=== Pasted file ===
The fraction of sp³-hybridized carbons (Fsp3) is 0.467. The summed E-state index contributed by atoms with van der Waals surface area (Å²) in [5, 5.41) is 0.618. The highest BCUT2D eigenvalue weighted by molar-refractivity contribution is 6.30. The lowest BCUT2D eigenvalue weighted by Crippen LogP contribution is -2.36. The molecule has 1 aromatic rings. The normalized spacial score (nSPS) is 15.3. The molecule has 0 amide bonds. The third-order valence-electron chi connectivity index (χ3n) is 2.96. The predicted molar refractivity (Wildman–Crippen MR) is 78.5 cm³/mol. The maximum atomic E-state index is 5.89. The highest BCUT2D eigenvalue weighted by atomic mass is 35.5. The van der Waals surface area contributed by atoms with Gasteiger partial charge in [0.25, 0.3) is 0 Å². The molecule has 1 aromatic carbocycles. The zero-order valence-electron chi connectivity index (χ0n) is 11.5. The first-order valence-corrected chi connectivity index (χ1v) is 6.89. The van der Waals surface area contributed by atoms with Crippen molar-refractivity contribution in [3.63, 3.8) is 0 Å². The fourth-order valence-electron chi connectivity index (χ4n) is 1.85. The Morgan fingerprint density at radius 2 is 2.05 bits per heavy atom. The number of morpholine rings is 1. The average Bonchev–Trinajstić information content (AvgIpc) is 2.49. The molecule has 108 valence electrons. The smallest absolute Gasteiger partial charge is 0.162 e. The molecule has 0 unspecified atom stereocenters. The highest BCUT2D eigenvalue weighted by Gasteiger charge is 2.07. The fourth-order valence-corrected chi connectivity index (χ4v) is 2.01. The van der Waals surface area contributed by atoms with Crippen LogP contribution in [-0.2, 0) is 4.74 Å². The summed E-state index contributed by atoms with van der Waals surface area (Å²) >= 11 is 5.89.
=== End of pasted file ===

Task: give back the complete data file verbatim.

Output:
The fraction of sp³-hybridized carbons (Fsp3) is 0.467. The summed E-state index contributed by atoms with van der Waals surface area (Å²) in [5, 5.41) is 0.618. The highest BCUT2D eigenvalue weighted by molar-refractivity contribution is 6.30. The lowest BCUT2D eigenvalue weighted by Crippen LogP contribution is -2.36. The molecule has 1 aromatic rings. The normalized spacial score (nSPS) is 15.3. The molecule has 0 amide bonds. The third-order valence-electron chi connectivity index (χ3n) is 2.96. The predicted molar refractivity (Wildman–Crippen MR) is 78.5 cm³/mol. The maximum atomic E-state index is 5.89. The highest BCUT2D eigenvalue weighted by atomic mass is 35.5. The van der Waals surface area contributed by atoms with Gasteiger partial charge in [0.25, 0.3) is 0 Å². The molecule has 1 aromatic carbocycles. The zero-order valence-electron chi connectivity index (χ0n) is 11.5. The first-order valence-corrected chi connectivity index (χ1v) is 6.89. The van der Waals surface area contributed by atoms with Crippen molar-refractivity contribution in [3.63, 3.8) is 0 Å². The fourth-order valence-electron chi connectivity index (χ4n) is 1.85. The Morgan fingerprint density at radius 2 is 2.05 bits per heavy atom. The number of morpholine rings is 1. The average Bonchev–Trinajstić information content (AvgIpc) is 2.49. The molecule has 108 valence electrons. The smallest absolute Gasteiger partial charge is 0.162 e. The molecule has 0 unspecified atom stereocenters. The highest BCUT2D eigenvalue weighted by Gasteiger charge is 2.07. The fourth-order valence-corrected chi connectivity index (χ4v) is 2.01. The van der Waals surface area contributed by atoms with Crippen LogP contribution in [-0.2, 0) is 4.74 Å². The summed E-state index contributed by atoms with van der Waals surface area (Å²) >= 11 is 5.89.